These are usually enshrined in spiritual meaning, often demonstrating the various ties someone might have with their ancestral land and the people they interact with. To give you an idea, we have selected 11 common phrases and terms that beautifully showcase the Māori culture, heritage and tradition.
Mana (Muh-nuh)/A supernatural power or force in a person, place or object
Mana is often used to describe a person’s spiritual power, tribal prestige and ability to influence. Objects and places can also have mana, and as such be deemed sacred. In humans, mana is an inherited trait that’s delegated by the spirits (atua) to the most senior person in the family line. A person’s mana can then increase or decrease according to their successes and failures, particularly when it comes to acquiring essential resources like water and land.
Wairua (Why-roo-ah)/A person’s immortal, non-physical spiritual essence
Wairua is the spiritual essence of a person beyond life and death. Some believe that it resides at the heart or the mind, while others contend that it is not found in a specific place. A person’s wairua is said to emerge after a foetus gains their eyes; in the case of a miscarriage or abortion, that spirit becomes a guardian for the family.
Tino rangatiratanga (Tee-noh run-guh-tee-ruh-tuhn-guh)/Self-determination, absolute sovereignty or authority
This one is historically controversial. The Māori version of New Zealand’s founding document, the Treaty of Waitangi, used this word when stipulating the local tribal chiefs’ (rangatira) power over their land. The trouble was that the English version did not claim that Māori would have full sovereignty (tino rangatiratanga) over their territory – it claimed that they would cede their sovereignty to the British Crown. This mistranslation led to many land conflicts in colonial New Zealand and the phrase still features in present-time debates over politics and race relations.
Tangata whenua (Tuhn-guh-tuh feh-noo-uh)/The native or indigenous people of a place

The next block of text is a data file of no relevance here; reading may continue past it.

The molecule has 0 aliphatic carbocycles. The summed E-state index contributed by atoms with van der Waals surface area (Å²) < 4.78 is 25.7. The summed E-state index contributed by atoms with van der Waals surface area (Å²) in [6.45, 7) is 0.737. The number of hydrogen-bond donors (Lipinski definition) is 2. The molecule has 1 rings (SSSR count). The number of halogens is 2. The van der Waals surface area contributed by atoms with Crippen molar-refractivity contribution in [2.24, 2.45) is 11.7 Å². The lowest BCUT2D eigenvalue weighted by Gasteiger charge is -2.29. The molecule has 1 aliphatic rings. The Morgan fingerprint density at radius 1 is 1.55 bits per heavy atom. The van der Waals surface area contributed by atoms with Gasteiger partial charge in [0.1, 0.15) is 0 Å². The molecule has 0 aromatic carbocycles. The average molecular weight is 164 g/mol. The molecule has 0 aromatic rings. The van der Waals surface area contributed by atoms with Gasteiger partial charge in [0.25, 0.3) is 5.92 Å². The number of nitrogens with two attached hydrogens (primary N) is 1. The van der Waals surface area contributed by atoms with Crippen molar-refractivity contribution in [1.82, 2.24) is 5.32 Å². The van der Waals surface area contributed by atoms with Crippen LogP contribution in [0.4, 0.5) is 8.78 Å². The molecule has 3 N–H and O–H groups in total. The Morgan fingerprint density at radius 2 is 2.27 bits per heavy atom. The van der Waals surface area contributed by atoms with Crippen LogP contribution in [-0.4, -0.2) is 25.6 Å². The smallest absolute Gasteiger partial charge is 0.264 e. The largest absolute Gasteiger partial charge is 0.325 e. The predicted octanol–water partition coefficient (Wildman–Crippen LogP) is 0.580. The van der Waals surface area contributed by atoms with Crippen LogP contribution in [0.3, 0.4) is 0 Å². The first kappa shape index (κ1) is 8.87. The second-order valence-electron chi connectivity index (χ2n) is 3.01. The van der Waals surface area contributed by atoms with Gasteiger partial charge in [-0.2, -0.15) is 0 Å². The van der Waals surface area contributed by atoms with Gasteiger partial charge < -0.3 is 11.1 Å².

Whenua is a person’s country of birth or ancestral land. Tangata whenua is traditionally the people (tangata) who hailed from the placenta of their birth land where their ancestors previously resided. In light of this, Māori people typically bury a baby’s placenta on the ground to represent the native connection to the land (whenua) they were born in.
Utu (ooh-too)/ Reciprocation (both in vengeance or in kind)
An important concept in maintaining the balance and harmony within Māori society, utu can carry both negative and positive connotations. It is often used in the context of vengeful retaliation – a way of restoring balance after social or group harmony has been disturbed. Gift exchanges are the most common example of utu in a positive context – it’s a way of establishing, fostering and maintaining strong interpersonal relationships.
Whanaungatanga (fuh-noh-nuh-tuhn-guh)/A sense of family connection or kinship
Family (whanau) plays an important role in all aspects of Māori life, particularly when it comes to social and tribal (iwi) relationships. The concept of whanaungatanga extends on that, encapsulating the shared experiences and collaboration that provides us with a full sense of community and belonging. This can emerge as a result of kinship rights and obligations, and through the development of close familial and friendship ties.
Kotahitanga (koh-tuh-hee-tun-guh)/Unity or solidarity
Tahi is the Māori word for ‘one’; hence kotahitanga is the notion of being one with the people around you. The word refers to the collective action, solidarity and togetherness of a group. Once again, relationships play an important part in developing a sense of kotahitanga – a person needs to work closely with those around them in order to foster strong personal connections.
Tikanga (tee-kuhn-guh)/Protocol, correct procedure, or the right method of doing things
Tikanga is all about morality and social norms – particularly practices that have developed over time and are deeply embedded in the context that they’re taking place. For instance, tikanga Māori is a phrase that generally describes Māori cultural values; tikanga ture is the legal system; and tikanga matatika is a code of ethics.
Manaakitanga (muh-naah-key-tuhn-guh)/Hospitality, generosity and support
Manaakitanga is a measure of the generosity, respect and care that one shows for those around them. This might come through someone’s hospitality, their disposition to help others at a time of need or via simple gestures that demonstrate someone’s ability to extend their love and compassion (aroha) to those looking for some moral support.
Kaitiakitanga (k-eye-tee-uh-key-tuhn-guh)/Guardianship or stewardship
The word kaitiakitanga is used when talking about someone who was appointed to safeguard Māori taonga (treasures) like the land or natural resources. The word can also refer to someone who represents the best interests of Māori people and communities at large – a trustee, board member and so forth.
Mōhiotanga (moh-hee-oh-tuhn-guh)/Knowledge, intelligence, awareness or insight
Think of mōhiotanga as knowledge or wisdom that is shared, built upon, or passed down from one generation to the next. The word can also be used in a general sense, as you come to find out some bad news or you gain some insight into something you hadn’t previously thought about.